CONTACT: SCOTT HAUSER
100 Old Public Library
Iowa City IA 52242
(319) 384-0007; fax (319) 384-0024
UI students taking advantage of the 'Four-Year Plan'
IOWA CITY, Iowa -- At a time when college tuition and expenses nationally
seem to be on a never-ending spiral, the University of Iowa's new emphasis
on helping students graduate in four years is striking a chord with first-year
More than 50 percent of freshmen students signed up for the UI's "Four-Year
Graduation Plan" this summer, one of the highest rates in the program's
The plan, which comes in the form of a written contract, pledges interested
students and the UI to work together to make sure that students stay on track
to graduate in four years.
John Folkins, associate provost, says the plan tries to spell out clearly
an ongoing commitment of the UI.
"We really are committed to giving students the opportunities and the
flexibility to plan their educational careers in ways that most benefit individual
students," Folkins says. "For some, that means graduating in four
years and we are committed to helping them achieve that goal.
"The Four-Year Graduation Plan puts that commitment in writing for students,
their parents and for the university," he says.
Begun in the summer of 1995, the four-year plan was adopted in response to
a request by the state Board of Regents to more fully explain to students
and parents what students need to do to graduate on time.
Iowa State University and the University of Northern Iowa have also adopted
four-year plans. Universities in Indiana, Minnesota, Wisconsin and elsewhere
have beefed up their commitment to four-year graduation, as well.
The contract lists several requirements that students must meet, such as
entering the UI as freshmen, choosing a qualifying major, meeting regularly
with advisors, completing one-fourth of the necessary credits to graduate
in each of their four years, and others.
In exchange, if a student meets all the requirements and still fails to graduate
in four years, the UI will agree to waive certain required classes (if they
are not offered when needed), make substitutions for required classes if possible
or waive tuition for classes the student must take during a fifth year.
Students are asked if they want to sign up during summer orientation before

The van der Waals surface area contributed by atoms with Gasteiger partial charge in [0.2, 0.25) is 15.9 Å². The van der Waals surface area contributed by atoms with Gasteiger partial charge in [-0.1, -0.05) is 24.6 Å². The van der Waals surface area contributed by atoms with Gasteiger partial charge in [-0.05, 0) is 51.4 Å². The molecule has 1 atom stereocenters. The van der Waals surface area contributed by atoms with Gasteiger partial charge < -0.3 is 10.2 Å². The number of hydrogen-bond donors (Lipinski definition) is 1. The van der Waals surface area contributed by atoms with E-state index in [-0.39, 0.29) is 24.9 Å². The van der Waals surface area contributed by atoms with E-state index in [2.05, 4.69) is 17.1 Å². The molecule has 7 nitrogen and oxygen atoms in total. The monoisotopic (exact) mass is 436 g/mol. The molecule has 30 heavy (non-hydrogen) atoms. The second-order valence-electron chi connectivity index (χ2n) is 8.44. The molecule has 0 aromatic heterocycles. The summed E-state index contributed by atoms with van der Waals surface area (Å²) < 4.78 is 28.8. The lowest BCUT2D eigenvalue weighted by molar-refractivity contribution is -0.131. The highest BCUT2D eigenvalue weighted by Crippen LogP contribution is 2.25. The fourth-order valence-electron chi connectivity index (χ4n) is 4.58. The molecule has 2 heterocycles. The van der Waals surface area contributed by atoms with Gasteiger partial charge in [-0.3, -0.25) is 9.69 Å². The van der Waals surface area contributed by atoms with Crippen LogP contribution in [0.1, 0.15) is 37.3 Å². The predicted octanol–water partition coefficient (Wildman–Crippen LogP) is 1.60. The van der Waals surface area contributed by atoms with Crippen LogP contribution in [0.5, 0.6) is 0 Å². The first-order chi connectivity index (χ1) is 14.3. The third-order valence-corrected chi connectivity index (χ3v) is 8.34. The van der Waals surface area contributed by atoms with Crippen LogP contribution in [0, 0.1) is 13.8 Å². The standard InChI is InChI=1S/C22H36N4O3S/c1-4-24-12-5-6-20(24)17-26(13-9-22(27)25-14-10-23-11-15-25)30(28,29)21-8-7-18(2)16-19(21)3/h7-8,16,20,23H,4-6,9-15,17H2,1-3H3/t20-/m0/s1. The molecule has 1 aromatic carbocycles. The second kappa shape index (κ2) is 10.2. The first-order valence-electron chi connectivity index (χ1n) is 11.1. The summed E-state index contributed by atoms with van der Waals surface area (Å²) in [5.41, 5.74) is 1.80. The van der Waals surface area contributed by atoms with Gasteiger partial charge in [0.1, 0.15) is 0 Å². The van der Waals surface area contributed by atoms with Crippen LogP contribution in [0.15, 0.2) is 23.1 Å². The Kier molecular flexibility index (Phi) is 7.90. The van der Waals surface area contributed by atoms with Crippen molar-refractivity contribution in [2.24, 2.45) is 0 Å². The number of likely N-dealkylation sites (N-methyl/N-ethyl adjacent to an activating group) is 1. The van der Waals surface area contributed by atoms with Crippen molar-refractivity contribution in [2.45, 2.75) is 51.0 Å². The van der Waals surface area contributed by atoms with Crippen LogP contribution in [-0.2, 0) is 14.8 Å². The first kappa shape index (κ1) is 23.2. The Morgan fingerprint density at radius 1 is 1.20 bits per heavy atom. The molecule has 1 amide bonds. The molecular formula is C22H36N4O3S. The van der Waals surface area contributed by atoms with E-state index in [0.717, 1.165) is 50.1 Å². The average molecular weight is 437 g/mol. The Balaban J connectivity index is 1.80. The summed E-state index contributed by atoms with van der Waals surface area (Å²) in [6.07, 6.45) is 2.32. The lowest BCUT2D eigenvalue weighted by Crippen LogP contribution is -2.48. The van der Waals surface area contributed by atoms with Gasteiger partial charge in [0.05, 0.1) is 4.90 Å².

their first fall semester.
In the summer of 1997, a total of 1,852 students signed up, about 53.1 percent
of the 3,489 first-year students who are eligible. In 1995, a total of 1,895
freshmen students signed up, about 53 percent of the 3,578 eligible students;
in 1996, a total of 1,468 students out of 3,535 freshmen signed up, about
Figures for the first two completed years also show that students who have
stayed on the plan tend to have slightly higher grade points: a 2.95 GPA for
four-year plan students, compared to 2.71 for non-four-year plan students
in 1995; a 2.86 GPA for four-year plan students, compared to a 2.58 GPA for
non-four-year plan students in 1996.
Students on the plan are also saving money. In tuition alone, in-state students
save more than $2,500 and out-of-state students save more than $9,000 by finishing
in four, rather than five, years.
Folkins points out that students who are on track take advantage of a built-in
tuition discount. According to UI's tuition policy, undergraduates are charged
for each semester hour they take up to 12 semester hours. A student who takes
15 hours, instead of 12 hours, not only will graduate in four years, but gets
the equivalent of a year's tuition for free, Folkins says.
"We've long tried to make the point that students who take the initiative
to be a wise consumer of their education will graduate on time and have access
to a world-class education," he says.
Folkins says the plan requires a lot of responsibility on the part of students
to meet the demands of graduating in four years, and to plan accordingly.
But he says the UI has worked hard to make sure that needed classes will be
available, alleviating one of the main concerns of students and parents during
tight budget times of the late 1980s.
Folkins says UI officials recognize that the four-year plan is not for every
student. Some majors, such as engineering and secondary-school education majors,
require too many course hours and out-of-class experiences to make graduating
in four years practical for everyone.
Many students also complete semesters studying in other countries or undertake
semester-long internships, or take advantage of other enrichment opportunities
to enhance their education and improve their job prospects.
Those are excellent experiences for students to have, but usually bump students
off the four-year track, Folkins says.
"We don't want the four-year plan to interfere with students' opportunities
to get the best education they can," Folkins says. "For many students,
in many instances, there is nothing wrong with a five-year plan."